Retrofit 2 — Adding & Customizing the Gson Converter

In our last Retrofit post we've given you an introduction to converters. In this blog post, we want to dive deeper into the most common format: JSON. After demonstrating the integration of the Gson converter, we'll also show you how to customize Gson's mapping rules.

If you prefer to catch up with other Retrofit topics first, give our outline a look:

Retrofit Series Overview

Integrate a JSON Converter

A common representation of the data received from the server is the JavaScript object notation: JSON. HTTP’s response body contains any information and Retrofit parses the data and maps it into a defined Java class. This process can be kind of tricky, especially when working with custom formatted dates, nested objects wrapped in lists, and so on …

As we’ve mentioned in our Upgrade Guide, Retrofit doesn’t ship with an integrated JSON converter anymore. We need to include the converter manually. For those of you, who already worked with Retrofit 2, you’ve probably edited your build.gradle. In case you haven’t done that yet, it’s the time to do it now:

dependencies {  
    // Retrofit & OkHttp
    compile 'com.squareup.retrofit2:retrofit:2.5.0'

    // JSON Converter
    compile 'com.squareup.retrofit2:converter-gson:2.5.0'

Google’s Gson is a very popular JSON converter. Almost every real-world JSON mapping can be done with the help of Gson. Once you’ve added the Gradle dependency to your project you’ve to activate it on your Retrofit instance. Only then Retrofit will consider using the converter.

Retrofit retrofit = new Retrofit.Builder()  

GitHubService service = retrofit.create(GitHubService.class);  

The converter dependency provides a GsonConverterFactory class. Call the created instance of that class (done via create()) to your Retrofit instance with the method addConverterFactory(). After you’ve added the converter to Retrofit, it’ll automatically take care of mapping the JSON data to your Java objects, as you’ve seen in the previous blog post. Of course, this works for both directions: sending and receiving data.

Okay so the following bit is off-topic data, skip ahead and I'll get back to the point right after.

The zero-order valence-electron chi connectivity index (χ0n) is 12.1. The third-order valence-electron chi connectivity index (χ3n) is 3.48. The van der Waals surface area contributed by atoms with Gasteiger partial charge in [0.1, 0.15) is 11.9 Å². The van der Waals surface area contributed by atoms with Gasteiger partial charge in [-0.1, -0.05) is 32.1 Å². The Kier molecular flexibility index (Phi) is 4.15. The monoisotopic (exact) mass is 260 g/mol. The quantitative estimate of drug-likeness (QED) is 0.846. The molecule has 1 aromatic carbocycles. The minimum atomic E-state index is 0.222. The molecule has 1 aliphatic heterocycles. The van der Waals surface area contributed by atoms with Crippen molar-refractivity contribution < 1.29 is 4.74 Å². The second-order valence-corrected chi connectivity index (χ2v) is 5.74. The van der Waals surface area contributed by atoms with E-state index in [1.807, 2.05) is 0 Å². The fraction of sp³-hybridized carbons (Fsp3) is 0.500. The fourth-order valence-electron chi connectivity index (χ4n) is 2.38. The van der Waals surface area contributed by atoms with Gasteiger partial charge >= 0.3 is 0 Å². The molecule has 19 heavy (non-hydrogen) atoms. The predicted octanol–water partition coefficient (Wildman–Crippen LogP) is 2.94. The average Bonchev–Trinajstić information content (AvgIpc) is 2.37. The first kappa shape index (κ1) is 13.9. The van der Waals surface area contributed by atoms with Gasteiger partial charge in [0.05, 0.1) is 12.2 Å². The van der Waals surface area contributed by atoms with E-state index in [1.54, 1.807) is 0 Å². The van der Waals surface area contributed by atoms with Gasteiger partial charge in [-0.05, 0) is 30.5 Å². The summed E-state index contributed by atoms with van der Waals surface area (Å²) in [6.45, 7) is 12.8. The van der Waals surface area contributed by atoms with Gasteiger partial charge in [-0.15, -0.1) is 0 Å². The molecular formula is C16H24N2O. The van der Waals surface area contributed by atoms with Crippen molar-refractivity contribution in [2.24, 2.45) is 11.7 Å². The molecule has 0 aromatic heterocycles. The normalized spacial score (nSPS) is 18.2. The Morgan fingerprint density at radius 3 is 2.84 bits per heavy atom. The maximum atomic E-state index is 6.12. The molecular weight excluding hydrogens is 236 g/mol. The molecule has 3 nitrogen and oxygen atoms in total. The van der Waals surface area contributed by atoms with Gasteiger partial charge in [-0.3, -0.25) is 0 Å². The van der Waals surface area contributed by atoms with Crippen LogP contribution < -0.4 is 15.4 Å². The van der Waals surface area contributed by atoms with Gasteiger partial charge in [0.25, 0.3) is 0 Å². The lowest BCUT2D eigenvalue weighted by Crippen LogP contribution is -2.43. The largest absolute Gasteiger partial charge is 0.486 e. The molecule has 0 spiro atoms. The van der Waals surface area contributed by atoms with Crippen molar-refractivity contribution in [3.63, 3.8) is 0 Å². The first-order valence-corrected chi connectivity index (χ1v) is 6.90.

The advantage of Gson is that it usually needs no setup in your Java classes. Nevertheless, there are notations for some edge cases. If your app requires Gson to do something special, head over to the Gson project to look up the details.

Customize Your Gson Configuration

We want you to know that Gson has plenty of configuration options. Please go through the official User Guide, if you want to get an overview over all the options.

The good news is that Retrofit makes it very easy to customize Gson. You don’t even need to implement your own custom converter, which we’ll look at later in another blog post. In the previous section, we’ve explained that you can add the Gson converter like this:

Retrofit retrofit = new Retrofit.Builder()  

We didn’t tell you, that you can pass a Gson instance to the GsonConverterFactory.create() method. Here’s an example with various Gson configurations:

 Gson gson = new GsonBuilder()
     .registerTypeAdapter(Id.class, new IdTypeAdapter())

Retrofit retrofit = new Retrofit.Builder()  

If you pass a Gson instance to the converter factory, Retrofit will respect all of your configurations. This makes it very easy to do the fine-tuning of your JSON mapping with Gson, while keeping the actual code changes to a minimum.


In this blog post, you've learned how to add Gson as a JSON converter to Retrofit 2. Additionally, you've seen how you can utilize the wide array of options of Gson. Retrofit makes it very easy to customize the Gson mapping rules.

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